Mike burned the two files to a CD so that I could bring them home with me and devote most of tomorrow to editing them down to the essence of what was said. But after doing so, he decided to play one of them back. What he heard was an audio file that sounded like it was a 78 rpm record played at 33 rpm speed, a slowed down version of the actual audio. I was hopeful that when I got back home, I would be able to increase the speed so that it might actually be rescued. Alas, it was not. I could increase the speed and make it sound almost like the appropriate pitch, but there were gaps that made the content unintelligible.
The problem, I realized after it was too late to do anything about it, was that I had failed to install the lame encoder in the GoldWave folder. So when I saved the file as an MP3 file, the audio was distorted beyond recognition. The error I made was that I failed to save one of our audio tests to see whether the saved file sounded as good as the playback of our tests when we listened to them.
So once again, I am wiser as a result of this experience, but I am very disappointed that we did NOT capture the audio from tonight’s meeting, and therefore I am unable to share it with you in an audio blog post. My apologies to all concerned, and especially to those of you who were depending upon being able to hear this recording.
“Experience is a hard teacher because she gives the test first, the lesson afterwards.” — Vernon Sanders Law
One of the websites that I follow through it’s RSS feed is Mediashift by Mark Glaser. In yesterday’s entry, he reports that last Friday in Berlin he participated in the jury that selected the 15 Best Weblogs in the World for 2006, or “the BOBs” (Best of the Blogs), from among the 5,500 that had been nominated from all over the world. His entry explains the various categories from which the winners were chosen and the difficulties attendant with doing so. The competition is sponsored by the German public broadcaster Deutsche Welle.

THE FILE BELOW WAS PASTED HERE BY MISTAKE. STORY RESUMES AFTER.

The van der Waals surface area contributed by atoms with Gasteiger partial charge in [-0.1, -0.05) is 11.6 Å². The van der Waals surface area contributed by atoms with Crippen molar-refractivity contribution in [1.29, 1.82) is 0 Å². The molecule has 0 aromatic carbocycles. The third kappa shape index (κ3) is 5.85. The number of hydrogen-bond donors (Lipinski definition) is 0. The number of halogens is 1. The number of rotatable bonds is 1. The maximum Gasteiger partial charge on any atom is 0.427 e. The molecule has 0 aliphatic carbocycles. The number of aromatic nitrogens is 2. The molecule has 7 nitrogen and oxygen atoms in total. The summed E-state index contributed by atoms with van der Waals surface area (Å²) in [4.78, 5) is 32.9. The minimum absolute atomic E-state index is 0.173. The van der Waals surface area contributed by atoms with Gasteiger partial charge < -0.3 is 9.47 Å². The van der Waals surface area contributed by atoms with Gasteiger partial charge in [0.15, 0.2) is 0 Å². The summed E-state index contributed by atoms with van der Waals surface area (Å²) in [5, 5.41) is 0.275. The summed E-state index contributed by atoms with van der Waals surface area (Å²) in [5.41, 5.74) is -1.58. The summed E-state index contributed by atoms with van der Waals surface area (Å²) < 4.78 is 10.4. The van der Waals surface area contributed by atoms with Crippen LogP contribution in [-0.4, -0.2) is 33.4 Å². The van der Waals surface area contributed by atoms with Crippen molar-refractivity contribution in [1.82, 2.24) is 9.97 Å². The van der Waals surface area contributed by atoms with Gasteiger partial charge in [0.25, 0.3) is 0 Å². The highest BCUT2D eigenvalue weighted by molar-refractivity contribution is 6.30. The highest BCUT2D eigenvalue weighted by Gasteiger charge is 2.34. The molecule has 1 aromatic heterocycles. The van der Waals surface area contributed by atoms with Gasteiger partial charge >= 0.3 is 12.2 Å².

The weblog that won the first place overall was Sunlight Foundation that was founded as a 501 (c)(3) educational organization in January of 2006. This quote from their “about page” summarizes the essence of their mission:
The Sunlight Foundation was founded in January 2006 with the goal of using the revolutionary power of the Internet and new information technology to enable citizens to learn more about what Congress and their elected representatives are doing, and thus help reduce corruption, ensure greater transparency and accountability by government, and foster public trust in the vital institutions of democracy. We are unique in that technology and the power of the Internet are at the core of every one of our efforts.
It doesn’t surprise me in the least that the top blog was more than a one-person review of technology, a recounting of the events of someone’s daily life, a biased political rant with an idealogical ax to grind, or just a digital version of a vanity press for someone’s purple prose. The top blog, it turns out, has a purpose that is actually worth achieving.
Naturally, I have added Sunlight Foundation’s RSS feed to the list of feeds that I monitor daily. Perhaps I’ll learn something about blogging from reading it. And if not, perhaps I’ll just end up being a better-informed citizen. Either way, I think I’ll benefit.